The Texas City community lost a giant earlier this month. Dwuan D. Anderson earned his heavenly wings and will be missed by many. Dwuan left a plethora of legacies in his circle of family and friends because he was the type of individual who, once you met him, made sure you never forgot him.
This scholar and gentleman attended Texas City schools (class of 1987) and received his graduate degrees from Sam Houston State University.
He was a mentor to several youth in the community through little league coaching, leading one of the first African American Boy Scout troops, and other civic engagements such as helping me mentor young men in the A Few Good Men service fraternity.
He was a “tell it like it is” public speaker who inspired children on school campuses and in church youth groups and other organizations. His wisdom seemed limitless and divine. Even more admirable was his beaming trademark smile and the encouraging words he always had for you and any endeavor to which he knew you were connected.
However, what I liked most about Dwuan was how he led by example in the RBF movement. Many men, including myself, are a part of this unheralded movement. Nonetheless, it’s one that we’re extremely passionate about. RBF, which stands for Redefining Black Fatherhood, is a “movement” of which he was a proud member by default.
Black men in America have had more than our fair share of bearing the negative images and stereotypes of fathering children only to abandon them and not owning up to our paternal responsibilities.
Social and media images of the black father will show you dads incarcerated. However, Dwuan was a law-abiding citizen and a responsible father of two beautifully loved children, yet a father figure to so many more.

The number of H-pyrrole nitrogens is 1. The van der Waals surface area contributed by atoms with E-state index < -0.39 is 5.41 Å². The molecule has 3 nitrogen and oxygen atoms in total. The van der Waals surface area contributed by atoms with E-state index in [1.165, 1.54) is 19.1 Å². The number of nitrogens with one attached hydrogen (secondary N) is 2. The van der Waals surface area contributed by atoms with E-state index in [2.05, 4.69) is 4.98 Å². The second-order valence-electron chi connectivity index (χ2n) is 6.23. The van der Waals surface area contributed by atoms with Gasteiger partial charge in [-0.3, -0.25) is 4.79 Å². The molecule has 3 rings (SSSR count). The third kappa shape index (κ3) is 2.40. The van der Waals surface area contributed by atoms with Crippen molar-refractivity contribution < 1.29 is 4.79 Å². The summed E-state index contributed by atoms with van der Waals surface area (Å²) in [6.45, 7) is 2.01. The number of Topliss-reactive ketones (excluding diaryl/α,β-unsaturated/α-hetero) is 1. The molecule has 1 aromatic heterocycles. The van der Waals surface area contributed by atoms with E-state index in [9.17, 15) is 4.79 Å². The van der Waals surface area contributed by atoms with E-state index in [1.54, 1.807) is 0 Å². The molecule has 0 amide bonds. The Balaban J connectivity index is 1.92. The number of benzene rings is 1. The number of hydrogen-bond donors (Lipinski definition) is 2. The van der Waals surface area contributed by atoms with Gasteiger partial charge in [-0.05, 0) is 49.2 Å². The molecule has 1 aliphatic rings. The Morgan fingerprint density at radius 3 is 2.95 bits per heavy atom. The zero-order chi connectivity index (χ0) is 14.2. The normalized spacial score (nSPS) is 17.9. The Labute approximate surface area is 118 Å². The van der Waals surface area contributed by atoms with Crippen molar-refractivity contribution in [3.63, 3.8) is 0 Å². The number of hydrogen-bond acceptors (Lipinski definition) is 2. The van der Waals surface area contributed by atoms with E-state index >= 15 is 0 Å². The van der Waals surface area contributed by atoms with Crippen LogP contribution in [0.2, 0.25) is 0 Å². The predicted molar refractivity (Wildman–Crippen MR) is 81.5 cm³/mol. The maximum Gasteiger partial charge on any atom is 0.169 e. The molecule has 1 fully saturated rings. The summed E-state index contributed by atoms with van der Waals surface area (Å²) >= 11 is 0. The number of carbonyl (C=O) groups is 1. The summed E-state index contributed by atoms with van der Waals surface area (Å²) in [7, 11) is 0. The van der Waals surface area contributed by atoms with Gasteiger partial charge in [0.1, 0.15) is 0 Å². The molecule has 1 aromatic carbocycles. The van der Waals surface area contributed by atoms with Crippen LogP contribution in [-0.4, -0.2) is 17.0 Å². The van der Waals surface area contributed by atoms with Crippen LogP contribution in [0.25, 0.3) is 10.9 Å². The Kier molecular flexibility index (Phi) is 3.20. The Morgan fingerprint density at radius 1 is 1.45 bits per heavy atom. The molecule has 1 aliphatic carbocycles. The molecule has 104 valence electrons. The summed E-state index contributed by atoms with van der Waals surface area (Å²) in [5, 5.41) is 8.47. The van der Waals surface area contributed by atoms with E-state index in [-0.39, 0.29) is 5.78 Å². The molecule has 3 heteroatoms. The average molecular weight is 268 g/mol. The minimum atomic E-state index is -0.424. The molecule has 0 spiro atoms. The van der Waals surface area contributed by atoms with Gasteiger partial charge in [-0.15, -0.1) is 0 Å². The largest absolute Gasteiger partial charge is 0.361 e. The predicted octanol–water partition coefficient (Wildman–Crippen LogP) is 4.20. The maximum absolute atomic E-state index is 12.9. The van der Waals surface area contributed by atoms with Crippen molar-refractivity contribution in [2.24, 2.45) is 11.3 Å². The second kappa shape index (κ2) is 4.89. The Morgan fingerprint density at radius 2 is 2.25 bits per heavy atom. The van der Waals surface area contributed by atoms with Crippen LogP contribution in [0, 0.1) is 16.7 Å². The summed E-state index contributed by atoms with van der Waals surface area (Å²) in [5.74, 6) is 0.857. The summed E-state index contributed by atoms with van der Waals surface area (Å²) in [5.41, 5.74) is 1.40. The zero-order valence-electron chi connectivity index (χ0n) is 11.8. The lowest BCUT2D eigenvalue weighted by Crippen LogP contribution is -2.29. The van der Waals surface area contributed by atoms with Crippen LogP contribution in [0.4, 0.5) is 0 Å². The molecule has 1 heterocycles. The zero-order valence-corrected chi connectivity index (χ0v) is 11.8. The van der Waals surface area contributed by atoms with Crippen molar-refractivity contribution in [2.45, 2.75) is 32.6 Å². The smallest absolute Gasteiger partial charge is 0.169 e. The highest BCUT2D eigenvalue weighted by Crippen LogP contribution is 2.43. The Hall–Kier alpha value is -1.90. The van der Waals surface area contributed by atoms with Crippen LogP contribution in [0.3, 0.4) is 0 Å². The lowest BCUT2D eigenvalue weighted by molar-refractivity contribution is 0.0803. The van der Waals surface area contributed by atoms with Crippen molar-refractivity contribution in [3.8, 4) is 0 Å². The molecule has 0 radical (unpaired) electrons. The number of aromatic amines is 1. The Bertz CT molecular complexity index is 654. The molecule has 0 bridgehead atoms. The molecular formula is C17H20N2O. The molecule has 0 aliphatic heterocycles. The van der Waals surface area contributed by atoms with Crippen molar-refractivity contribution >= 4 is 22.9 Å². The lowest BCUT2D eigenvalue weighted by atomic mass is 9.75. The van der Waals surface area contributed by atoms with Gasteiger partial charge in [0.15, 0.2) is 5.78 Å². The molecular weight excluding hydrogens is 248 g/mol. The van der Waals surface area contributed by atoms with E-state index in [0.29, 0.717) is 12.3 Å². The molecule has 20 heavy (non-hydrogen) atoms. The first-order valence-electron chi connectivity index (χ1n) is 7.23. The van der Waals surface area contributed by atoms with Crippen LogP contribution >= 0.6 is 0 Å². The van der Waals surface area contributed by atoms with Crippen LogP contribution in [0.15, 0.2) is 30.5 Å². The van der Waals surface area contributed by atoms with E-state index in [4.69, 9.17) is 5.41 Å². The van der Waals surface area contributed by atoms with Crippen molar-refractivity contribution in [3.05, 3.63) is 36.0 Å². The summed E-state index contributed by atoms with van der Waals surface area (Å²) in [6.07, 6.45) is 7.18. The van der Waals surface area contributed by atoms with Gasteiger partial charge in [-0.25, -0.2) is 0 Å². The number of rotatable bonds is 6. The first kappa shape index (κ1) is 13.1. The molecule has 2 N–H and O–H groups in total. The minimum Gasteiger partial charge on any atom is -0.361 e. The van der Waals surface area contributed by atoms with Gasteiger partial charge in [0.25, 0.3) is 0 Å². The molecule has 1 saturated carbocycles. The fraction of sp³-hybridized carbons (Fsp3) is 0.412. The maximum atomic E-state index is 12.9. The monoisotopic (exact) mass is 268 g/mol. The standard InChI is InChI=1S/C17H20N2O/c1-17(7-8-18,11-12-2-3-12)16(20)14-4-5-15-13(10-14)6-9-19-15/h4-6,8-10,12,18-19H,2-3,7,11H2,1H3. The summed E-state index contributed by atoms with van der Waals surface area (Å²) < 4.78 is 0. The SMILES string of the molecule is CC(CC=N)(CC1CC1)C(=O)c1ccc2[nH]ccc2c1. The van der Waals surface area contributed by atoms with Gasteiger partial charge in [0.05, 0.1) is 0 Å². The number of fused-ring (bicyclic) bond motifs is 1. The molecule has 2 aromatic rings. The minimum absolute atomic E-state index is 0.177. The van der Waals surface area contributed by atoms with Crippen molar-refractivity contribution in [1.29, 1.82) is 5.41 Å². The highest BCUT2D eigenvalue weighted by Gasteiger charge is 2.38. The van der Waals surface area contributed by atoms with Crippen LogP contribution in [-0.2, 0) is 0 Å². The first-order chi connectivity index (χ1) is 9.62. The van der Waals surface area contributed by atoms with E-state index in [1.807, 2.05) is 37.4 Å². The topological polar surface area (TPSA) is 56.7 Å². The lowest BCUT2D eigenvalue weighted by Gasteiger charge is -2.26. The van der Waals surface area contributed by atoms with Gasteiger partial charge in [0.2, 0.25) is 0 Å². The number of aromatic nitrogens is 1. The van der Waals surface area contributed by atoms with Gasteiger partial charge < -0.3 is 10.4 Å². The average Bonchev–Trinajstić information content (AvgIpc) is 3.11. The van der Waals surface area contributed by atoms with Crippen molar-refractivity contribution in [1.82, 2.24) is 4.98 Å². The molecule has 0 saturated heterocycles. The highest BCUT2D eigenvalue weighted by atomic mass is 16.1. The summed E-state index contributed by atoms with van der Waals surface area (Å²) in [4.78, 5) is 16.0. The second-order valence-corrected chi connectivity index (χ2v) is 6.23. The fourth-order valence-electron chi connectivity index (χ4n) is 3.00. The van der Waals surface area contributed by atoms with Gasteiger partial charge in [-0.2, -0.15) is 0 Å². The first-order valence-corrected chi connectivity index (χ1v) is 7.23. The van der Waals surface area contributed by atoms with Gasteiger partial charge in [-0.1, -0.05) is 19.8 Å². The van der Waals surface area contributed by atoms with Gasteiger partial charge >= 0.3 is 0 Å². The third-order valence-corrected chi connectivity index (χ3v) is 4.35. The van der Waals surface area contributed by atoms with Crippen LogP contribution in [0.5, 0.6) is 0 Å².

Social and media images will show you black students who don’t have paternal support in school. Yet, Dwuan not only raised the academic bar for his children, but he actively participated in all their school functions — volunteering and contributing whenever called upon. Dwuan rarely missed anything.
Social and media images will show you single-parent homes where the father is absent and abandons his responsibilities. But Dwuan stayed married to Deosha Anderson and kept his vows faithfully until God called him home.
I know many will say that doing those things isn’t really worthy of fanfare or glamorous accolades because there are so many other fathers who are doing those expected things. Well, I couldn’t agree with you more. Yet, those aren’t the dominant images you see of black fathers. This is why the RBF movement is one that’s progressively changing the look of black fatherhood in America.
It’s iron contagiously sharpening iron. There are so many others like Dwuan whose paternal participation in their respective families may go unnoticed. But when the job is so remarkable, affecting even those outside of his household, I felt it necessary to pay tribute to this real-life “giant” of our community: Dwuan Anderson… gone, but never forgotten.